Socrates, The, And Socrates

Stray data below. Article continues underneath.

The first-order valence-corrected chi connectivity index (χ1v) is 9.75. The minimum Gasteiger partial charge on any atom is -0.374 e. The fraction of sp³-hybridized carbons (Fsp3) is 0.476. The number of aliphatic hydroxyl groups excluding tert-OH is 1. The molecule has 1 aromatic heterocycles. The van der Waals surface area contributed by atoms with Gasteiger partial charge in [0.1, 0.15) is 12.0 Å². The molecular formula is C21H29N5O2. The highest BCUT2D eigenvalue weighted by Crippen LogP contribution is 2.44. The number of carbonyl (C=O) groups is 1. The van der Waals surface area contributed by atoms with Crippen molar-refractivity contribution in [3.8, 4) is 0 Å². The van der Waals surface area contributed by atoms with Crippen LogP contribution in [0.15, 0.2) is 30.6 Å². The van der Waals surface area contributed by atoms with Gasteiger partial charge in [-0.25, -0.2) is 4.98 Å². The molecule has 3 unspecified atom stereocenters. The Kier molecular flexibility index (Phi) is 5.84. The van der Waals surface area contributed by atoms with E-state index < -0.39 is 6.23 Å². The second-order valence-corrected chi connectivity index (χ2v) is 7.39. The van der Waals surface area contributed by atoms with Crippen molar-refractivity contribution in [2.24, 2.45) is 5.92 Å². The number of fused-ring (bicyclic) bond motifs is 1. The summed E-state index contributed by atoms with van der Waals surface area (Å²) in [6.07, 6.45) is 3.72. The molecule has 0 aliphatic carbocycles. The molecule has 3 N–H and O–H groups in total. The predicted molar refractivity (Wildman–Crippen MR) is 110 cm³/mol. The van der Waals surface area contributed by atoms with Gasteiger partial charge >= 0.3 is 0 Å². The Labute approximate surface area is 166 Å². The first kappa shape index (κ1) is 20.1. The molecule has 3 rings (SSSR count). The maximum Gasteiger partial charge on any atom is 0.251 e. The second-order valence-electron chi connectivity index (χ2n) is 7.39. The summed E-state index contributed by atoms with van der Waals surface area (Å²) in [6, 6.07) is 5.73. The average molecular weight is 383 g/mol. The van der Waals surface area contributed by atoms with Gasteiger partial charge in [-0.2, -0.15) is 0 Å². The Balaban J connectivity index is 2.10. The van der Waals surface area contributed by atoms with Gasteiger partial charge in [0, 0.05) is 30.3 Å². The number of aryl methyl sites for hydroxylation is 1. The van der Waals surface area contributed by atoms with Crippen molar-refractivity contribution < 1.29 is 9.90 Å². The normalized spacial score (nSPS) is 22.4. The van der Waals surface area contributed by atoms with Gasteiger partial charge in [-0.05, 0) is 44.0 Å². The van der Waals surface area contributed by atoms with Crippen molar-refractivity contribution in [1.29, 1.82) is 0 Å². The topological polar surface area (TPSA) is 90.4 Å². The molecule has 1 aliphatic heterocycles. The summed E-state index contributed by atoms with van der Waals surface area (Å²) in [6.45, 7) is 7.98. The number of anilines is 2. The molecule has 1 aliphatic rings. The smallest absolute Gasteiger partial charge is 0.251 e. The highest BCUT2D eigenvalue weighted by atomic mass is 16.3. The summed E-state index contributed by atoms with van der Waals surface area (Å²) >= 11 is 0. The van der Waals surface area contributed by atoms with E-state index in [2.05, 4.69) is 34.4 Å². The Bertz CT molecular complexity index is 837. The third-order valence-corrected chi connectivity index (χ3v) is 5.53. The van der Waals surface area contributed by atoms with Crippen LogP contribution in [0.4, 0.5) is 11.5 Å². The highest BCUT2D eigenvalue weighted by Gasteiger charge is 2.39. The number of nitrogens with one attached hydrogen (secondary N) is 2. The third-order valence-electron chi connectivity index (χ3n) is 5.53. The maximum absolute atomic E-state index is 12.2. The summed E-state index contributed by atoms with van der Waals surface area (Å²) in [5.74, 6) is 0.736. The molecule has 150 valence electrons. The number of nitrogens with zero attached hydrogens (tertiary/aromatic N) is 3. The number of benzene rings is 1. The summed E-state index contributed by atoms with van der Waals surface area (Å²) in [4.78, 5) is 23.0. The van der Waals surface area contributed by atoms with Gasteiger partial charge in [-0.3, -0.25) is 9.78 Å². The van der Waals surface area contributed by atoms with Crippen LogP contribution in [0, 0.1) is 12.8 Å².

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Nevertheless, Socrates tries continue their discussion with him attempting to direct Meno to the search for what virtue is since neither of them have recollected a definition. Meno, however, wishes for Socrates to return to his initial question of whether or not virtue is teachable. Socrates is reluctant to do this because he does not want to inquire into the qualities of something that he does not have a definition for, but agrees to do it Meno’s way as long as Meno allows him to approach it the way geometers approach their problems, by means of hypothesis. Socrates explains this method by using a geometer who wants to find a solution to a problem where he does not know a particular property that is necessary to know in order to find a solution. Knowing that he is missing an important piece of information, the geometer can hypothesize the answer by assuming the missing property is the same as a different property that he knows. To demonstrate this, he suggests a situation where a geometer is asked if a triangle with a specific area can be inscribed in a particular circle. The geometer does not know the area of either the circle or the triangle, however, he can hypothesize that a triangle can be inscribed in the circle if the area of the triangle is less than the area of the circle. This process allows the geometer to assert the possibility, or impossibility, of a solution to a problem where he does not have all of the information. The geometer was unable to answer the

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